Let me tell you what that last word is.  This is from Isaiah 2:1-5 — The word that Isaiah son of Amoz saw concerning Judah and Jerusalem. In the days to come the mountain of the Lord’s temple shall be established as the highest of the mountains, and shall be raised above the hills; all the nations shall stream to it.  Many peoples shall come and say, “Come, let us go up to the mountain of the LORD, to the house of the God of Jacob; that he may teach us his ways and that we may walk in his paths.” For out of Zion shall go forth instruction, and the word of the LORD from Jerusalem.  He shall judge between the nations, and  arbitrate for many peoples; they shall beat their swords into plowshares, and their spears into pruning hooks; nation shall not lift up sword against nation, neither shall they learn war any more.  O house of Jacob, come, let us walk in the light of the LORD!

That’s a pretty beautiful picture of the end of the world.  We can trust that whenever it is, His plans are good and righteous and holy.  I look at the peace that this verse promises us, I get excited about and go, “Wait a second!”  If the King of kings is promising this and he’s got this under control, maybe I don’t have to live anxious today for what’s going to happen tomorrow, because He is the God of this world.  He owns this world.  He has all authority and power and all dominion over the forces of darkness.  Jesus, the light of Christ, is pushing back the darkness.  We don’t have to live in a month filled with darkness, because we live under the Sonship of the King of kings!     Paul writes in the Scripture from his letter to the Romans (13:12) — The night is far gone, the day is near. Let us then lay aside the works of darkness and put on the armor of light.  Listen, this month you have to make a conscious decision.  You can go on about your business and be a zombie and just go through the month of December and go, “Wow, that was crazy.”  You can do that.  If we don’t stop and make a conscious decision to stay awake, mindful of the presence of Christ in every situation we’re in, Macy’s and Wal-Mart and Amazon’s Cyber Monday and all those things will keep us mindlessly walking through the Christmas Season.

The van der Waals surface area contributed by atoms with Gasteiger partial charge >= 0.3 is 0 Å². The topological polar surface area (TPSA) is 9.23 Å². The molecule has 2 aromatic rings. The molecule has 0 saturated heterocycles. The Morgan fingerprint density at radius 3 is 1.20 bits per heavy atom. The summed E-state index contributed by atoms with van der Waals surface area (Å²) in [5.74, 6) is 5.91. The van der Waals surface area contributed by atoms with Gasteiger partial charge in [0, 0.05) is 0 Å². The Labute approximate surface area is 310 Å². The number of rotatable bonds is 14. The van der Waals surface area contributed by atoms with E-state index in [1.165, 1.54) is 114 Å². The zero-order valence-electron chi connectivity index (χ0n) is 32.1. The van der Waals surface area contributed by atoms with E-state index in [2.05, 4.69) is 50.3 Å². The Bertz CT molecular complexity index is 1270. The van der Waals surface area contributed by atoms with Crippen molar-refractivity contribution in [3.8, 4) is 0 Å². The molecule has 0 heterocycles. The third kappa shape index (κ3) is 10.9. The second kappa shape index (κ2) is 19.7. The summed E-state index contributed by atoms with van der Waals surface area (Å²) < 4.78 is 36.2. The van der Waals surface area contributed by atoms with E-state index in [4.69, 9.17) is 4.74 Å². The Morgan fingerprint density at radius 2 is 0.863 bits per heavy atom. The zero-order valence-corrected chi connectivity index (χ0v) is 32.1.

I don’t want to just say all that and say, “Have a good day.”  I want to give you a couple practical things you can do to be mindful and awake, filled with hope and joy in this season.   Here’s the first one:  Engage in a contemplative practice for this whole month.  A contemplative practice is the type of practice where you just slow down and you just really try to connect with the presence of Christ.  When Advent first began in the 4th century, it was seen as a time of fasting and repentance.  Similar to how many traditions celebrate “Lent.”  The idea had to do with reflecting on the first incarnation of Christ and second coming of Christ.  But slowing ourselves  down and cultivating a mindfulness about Jesus and what Jesus is up to in this moment, being watchful and waiting for him.  It might be hard today to imagine fasting in the month of December.   But it could be helpful to put some kind of practice in place that helps you not jump from Thanksgiving to Christmas too quickly.  I’m talking about practices you’ve heard us talking a lot about like prayer, meditating on Scripture, solitude—getting away and getting quiet.  Those sorts of things help us reframe our vision.  Those help us escape our prewritten patterns of busyness in this season.  They help us to stay present to the invisible.  Have you ever thought about the fact that when Mary was pregnant and Jesus was in the womb, He was present, but He was invisible.  The whole month of December, Jesus is in the womb….He’s coming but He’s not quite there, but He’s present and with us in the moment.   Those kind of practices help us to look beyond what we can physically see and reflect on God showing up in everyday circumstances.

Just to be clear, I’m not asking you to become a monk.  I’m just saying pick one thing you can practice the next four weeks.  Maybe it’s….I’m going to try journaling three times a week.  Maybe it’s sitting in silence for 15 minutes a day.  Maybe it’s reading Scripture in the middle of your day.  Maybe it’s reading the lectionary readings for each day of the week.  I’m going to ask you to just pause for a moment and ask yourself this question:  What is one practice you can embrace in this season to disrupt your typical pattern and walk more closely with Jesus?  That’s why we meet and have church, not just to hear me talk, but so you can practice living in the way of Jesus with the heart of Jesus.